While the Kurdistan Regional Government (KRG) in November trumpeted the deal for six exploration blocs, Exxon - the first major oil company to invest in northern Iraq - had steadfastly declined to comment since.
The KRG said the production sharing contract with Exxon was signed on October 18, 2011.
Exploration and production activities in the Kurdistan region of Iraq are governed by production-sharing contracts negotiated with the regional government of Kurdistan in 2011, said Exxon's annual report, filed on February 24.
The exploration term is for five years with the possibility of two-year extensions. The production period is 20 years with the right to extend for five years.
The Exxon report did not go as far as to say the Kurdish negotiations had been finalized.
The U.S. major's foray into Kurdistan infuriated the central government, which has long held that all foreign oil deals signed with the KRG are illegal.
The central government initially threatened to cancel Exxon's service contract for the supergiant West Qurna-1 oilfield in southern Iraq.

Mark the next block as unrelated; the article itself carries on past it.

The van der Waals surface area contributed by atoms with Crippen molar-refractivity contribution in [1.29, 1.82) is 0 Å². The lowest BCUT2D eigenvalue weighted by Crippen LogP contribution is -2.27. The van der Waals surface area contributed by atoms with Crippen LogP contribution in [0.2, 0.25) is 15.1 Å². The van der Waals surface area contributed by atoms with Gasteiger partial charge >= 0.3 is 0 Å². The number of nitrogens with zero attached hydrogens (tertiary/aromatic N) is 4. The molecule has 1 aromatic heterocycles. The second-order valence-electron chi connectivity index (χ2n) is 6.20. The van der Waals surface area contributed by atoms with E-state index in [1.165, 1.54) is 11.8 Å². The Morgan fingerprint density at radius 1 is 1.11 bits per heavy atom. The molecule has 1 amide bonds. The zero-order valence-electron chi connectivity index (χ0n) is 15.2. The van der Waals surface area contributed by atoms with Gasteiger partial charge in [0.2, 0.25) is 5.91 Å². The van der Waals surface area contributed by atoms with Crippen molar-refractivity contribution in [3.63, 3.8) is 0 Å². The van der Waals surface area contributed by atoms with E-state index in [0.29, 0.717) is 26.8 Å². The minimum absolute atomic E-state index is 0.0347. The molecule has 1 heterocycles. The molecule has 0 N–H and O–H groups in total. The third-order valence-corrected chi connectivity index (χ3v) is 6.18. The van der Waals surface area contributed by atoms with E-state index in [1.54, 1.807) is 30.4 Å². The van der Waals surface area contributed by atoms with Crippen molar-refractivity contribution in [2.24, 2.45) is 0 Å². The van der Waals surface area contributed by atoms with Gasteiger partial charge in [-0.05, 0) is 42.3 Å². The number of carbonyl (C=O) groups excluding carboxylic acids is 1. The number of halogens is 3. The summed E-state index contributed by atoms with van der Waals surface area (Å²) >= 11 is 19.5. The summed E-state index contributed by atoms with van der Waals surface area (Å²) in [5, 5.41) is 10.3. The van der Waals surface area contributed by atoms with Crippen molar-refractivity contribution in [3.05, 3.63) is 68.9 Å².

But at the end of January, Baghdad told Exxon it could keep working at West Qurna provided it froze its plan with Kurdistan.
Industry sources say the company has no such intention and that it continues to press ahead quietly in Arbil.
The central government, in any case, cannot take action against Exxon over its Kurdistan bloc deal until Baghdad drafts a formal legal response, Iraqi oil officials have said.
The Ministry of Oil has, however, stripped Exxon of its role as project leader for a multi-billion-dollar water injection scheme that is core to the development of Iraq's oilfields in the south. Iraqi officials said the move was not in retaliation for Exxon's involvement with the KRG.
Otherwise, it is business as usual for Exxon at West Qurna-1, where production has risen to about 390,000 barrels per day from 244,000 bpd when Exxon and minority partner Royal Dutch Shell
By the end of last year, the pair had spent $911 million on the project which targets output of 2.825 million bpd by 2017, a senior Iraqi oil official said this month. Baghdad had repaid the companies $470 million.
Iraq signed a series of deals with international oil firms such as Exxon to boost its output capacity to 12 million bpd by 2017 from about 2.9 million bpd now. But it may eventually lower the target due to infrastructure constraints.
(Editing by Jason Neely)